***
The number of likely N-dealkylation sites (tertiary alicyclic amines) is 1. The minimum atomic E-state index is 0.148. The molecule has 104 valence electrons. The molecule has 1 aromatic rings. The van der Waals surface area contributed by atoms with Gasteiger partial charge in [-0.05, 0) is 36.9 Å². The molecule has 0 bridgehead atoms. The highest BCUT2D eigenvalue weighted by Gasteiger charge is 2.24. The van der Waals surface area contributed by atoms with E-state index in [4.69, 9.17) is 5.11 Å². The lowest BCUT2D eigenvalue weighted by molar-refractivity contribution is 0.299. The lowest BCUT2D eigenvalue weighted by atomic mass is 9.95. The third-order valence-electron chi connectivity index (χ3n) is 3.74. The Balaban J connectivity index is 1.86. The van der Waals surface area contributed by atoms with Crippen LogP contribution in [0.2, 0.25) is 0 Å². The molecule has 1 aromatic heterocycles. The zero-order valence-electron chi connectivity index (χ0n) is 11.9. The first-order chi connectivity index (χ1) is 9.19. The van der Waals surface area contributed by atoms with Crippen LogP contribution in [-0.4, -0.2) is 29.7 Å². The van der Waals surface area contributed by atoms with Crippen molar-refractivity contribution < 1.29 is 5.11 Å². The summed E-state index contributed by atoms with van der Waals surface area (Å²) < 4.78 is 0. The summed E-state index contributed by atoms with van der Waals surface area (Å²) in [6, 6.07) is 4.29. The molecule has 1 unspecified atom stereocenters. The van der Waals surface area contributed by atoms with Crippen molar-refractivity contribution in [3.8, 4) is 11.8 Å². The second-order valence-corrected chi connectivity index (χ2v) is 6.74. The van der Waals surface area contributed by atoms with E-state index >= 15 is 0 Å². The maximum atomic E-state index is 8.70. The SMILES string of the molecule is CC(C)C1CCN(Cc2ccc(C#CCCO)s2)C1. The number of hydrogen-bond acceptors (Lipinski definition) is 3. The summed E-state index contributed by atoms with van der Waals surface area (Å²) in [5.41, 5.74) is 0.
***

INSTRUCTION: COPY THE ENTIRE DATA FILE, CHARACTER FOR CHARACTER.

The number of likely N-dealkylation sites (tertiary alicyclic amines) is 1. The minimum atomic E-state index is 0.148. The molecule has 104 valence electrons. The molecule has 1 aromatic rings. The van der Waals surface area contributed by atoms with Gasteiger partial charge in [-0.05, 0) is 36.9 Å². The molecule has 0 bridgehead atoms. The highest BCUT2D eigenvalue weighted by Gasteiger charge is 2.24. The van der Waals surface area contributed by atoms with E-state index in [4.69, 9.17) is 5.11 Å². The lowest BCUT2D eigenvalue weighted by molar-refractivity contribution is 0.299. The lowest BCUT2D eigenvalue weighted by atomic mass is 9.95. The third-order valence-electron chi connectivity index (χ3n) is 3.74. The Balaban J connectivity index is 1.86. The van der Waals surface area contributed by atoms with Crippen LogP contribution in [0.2, 0.25) is 0 Å². The molecule has 1 aromatic heterocycles. The zero-order valence-electron chi connectivity index (χ0n) is 11.9. The first-order chi connectivity index (χ1) is 9.19. The van der Waals surface area contributed by atoms with Crippen LogP contribution in [-0.4, -0.2) is 29.7 Å². The van der Waals surface area contributed by atoms with Crippen molar-refractivity contribution < 1.29 is 5.11 Å². The summed E-state index contributed by atoms with van der Waals surface area (Å²) < 4.78 is 0. The summed E-state index contributed by atoms with van der Waals surface area (Å²) in [6, 6.07) is 4.29. The molecule has 1 unspecified atom stereocenters. The van der Waals surface area contributed by atoms with Crippen molar-refractivity contribution in [3.8, 4) is 11.8 Å². The second-order valence-corrected chi connectivity index (χ2v) is 6.74. The van der Waals surface area contributed by atoms with E-state index >= 15 is 0 Å². The maximum atomic E-state index is 8.70. The SMILES string of the molecule is CC(C)C1CCN(Cc2ccc(C#CCCO)s2)C1. The number of hydrogen-bond acceptors (Lipinski definition) is 3. The summed E-state index contributed by atoms with van der Waals surface area (Å²) in [5.41, 5.74) is 0.